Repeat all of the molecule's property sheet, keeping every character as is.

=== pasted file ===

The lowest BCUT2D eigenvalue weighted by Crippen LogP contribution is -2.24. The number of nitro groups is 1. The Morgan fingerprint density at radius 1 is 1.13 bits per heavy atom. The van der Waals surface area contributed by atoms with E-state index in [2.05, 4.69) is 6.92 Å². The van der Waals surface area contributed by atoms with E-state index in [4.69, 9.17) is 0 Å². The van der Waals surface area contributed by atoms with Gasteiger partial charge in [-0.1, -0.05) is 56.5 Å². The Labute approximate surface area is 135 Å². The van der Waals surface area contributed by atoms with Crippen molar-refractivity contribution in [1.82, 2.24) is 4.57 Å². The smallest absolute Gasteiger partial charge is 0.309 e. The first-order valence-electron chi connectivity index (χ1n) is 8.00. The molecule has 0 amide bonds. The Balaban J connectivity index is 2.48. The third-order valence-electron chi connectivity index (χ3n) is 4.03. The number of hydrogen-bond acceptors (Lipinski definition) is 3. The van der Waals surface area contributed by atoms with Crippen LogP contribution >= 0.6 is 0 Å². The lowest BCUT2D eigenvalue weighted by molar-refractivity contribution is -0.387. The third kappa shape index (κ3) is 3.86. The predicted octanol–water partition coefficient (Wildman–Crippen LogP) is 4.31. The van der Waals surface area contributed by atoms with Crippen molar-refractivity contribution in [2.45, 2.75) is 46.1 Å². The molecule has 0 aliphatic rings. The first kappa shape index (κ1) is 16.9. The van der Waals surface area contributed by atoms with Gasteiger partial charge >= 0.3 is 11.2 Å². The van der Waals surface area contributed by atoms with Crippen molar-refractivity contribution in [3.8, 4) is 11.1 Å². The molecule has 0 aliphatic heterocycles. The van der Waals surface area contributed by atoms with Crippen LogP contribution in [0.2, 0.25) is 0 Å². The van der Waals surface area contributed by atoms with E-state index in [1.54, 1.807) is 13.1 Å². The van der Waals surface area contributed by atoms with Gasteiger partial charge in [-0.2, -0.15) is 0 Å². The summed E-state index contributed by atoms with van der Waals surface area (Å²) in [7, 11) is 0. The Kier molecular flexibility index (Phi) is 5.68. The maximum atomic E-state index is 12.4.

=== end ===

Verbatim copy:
The lowest BCUT2D eigenvalue weighted by Crippen LogP contribution is -2.24. The number of nitro groups is 1. The Morgan fingerprint density at radius 1 is 1.13 bits per heavy atom. The van der Waals surface area contributed by atoms with E-state index in [2.05, 4.69) is 6.92 Å². The van der Waals surface area contributed by atoms with E-state index in [4.69, 9.17) is 0 Å². The van der Waals surface area contributed by atoms with Gasteiger partial charge in [-0.1, -0.05) is 56.5 Å². The Labute approximate surface area is 135 Å². The van der Waals surface area contributed by atoms with Crippen molar-refractivity contribution in [1.82, 2.24) is 4.57 Å². The smallest absolute Gasteiger partial charge is 0.309 e. The first-order valence-electron chi connectivity index (χ1n) is 8.00. The molecule has 0 amide bonds. The Balaban J connectivity index is 2.48. The third-order valence-electron chi connectivity index (χ3n) is 4.03. The number of hydrogen-bond acceptors (Lipinski definition) is 3. The van der Waals surface area contributed by atoms with Crippen LogP contribution >= 0.6 is 0 Å². The lowest BCUT2D eigenvalue weighted by molar-refractivity contribution is -0.387. The third kappa shape index (κ3) is 3.86. The predicted octanol–water partition coefficient (Wildman–Crippen LogP) is 4.31. The van der Waals surface area contributed by atoms with Crippen molar-refractivity contribution in [2.45, 2.75) is 46.1 Å². The molecule has 0 aliphatic rings. The first kappa shape index (κ1) is 16.9. The van der Waals surface area contributed by atoms with Gasteiger partial charge >= 0.3 is 11.2 Å². The van der Waals surface area contributed by atoms with Crippen molar-refractivity contribution in [3.8, 4) is 11.1 Å². The molecule has 0 aliphatic heterocycles. The van der Waals surface area contributed by atoms with Crippen LogP contribution in [0.2, 0.25) is 0 Å². The van der Waals surface area contributed by atoms with E-state index in [1.54, 1.807) is 13.1 Å². The van der Waals surface area contributed by atoms with Gasteiger partial charge in [-0.2, -0.15) is 0 Å². The summed E-state index contributed by atoms with van der Waals surface area (Å²) in [7, 11) is 0. The Kier molecular flexibility index (Phi) is 5.68. The maximum atomic E-state index is 12.4.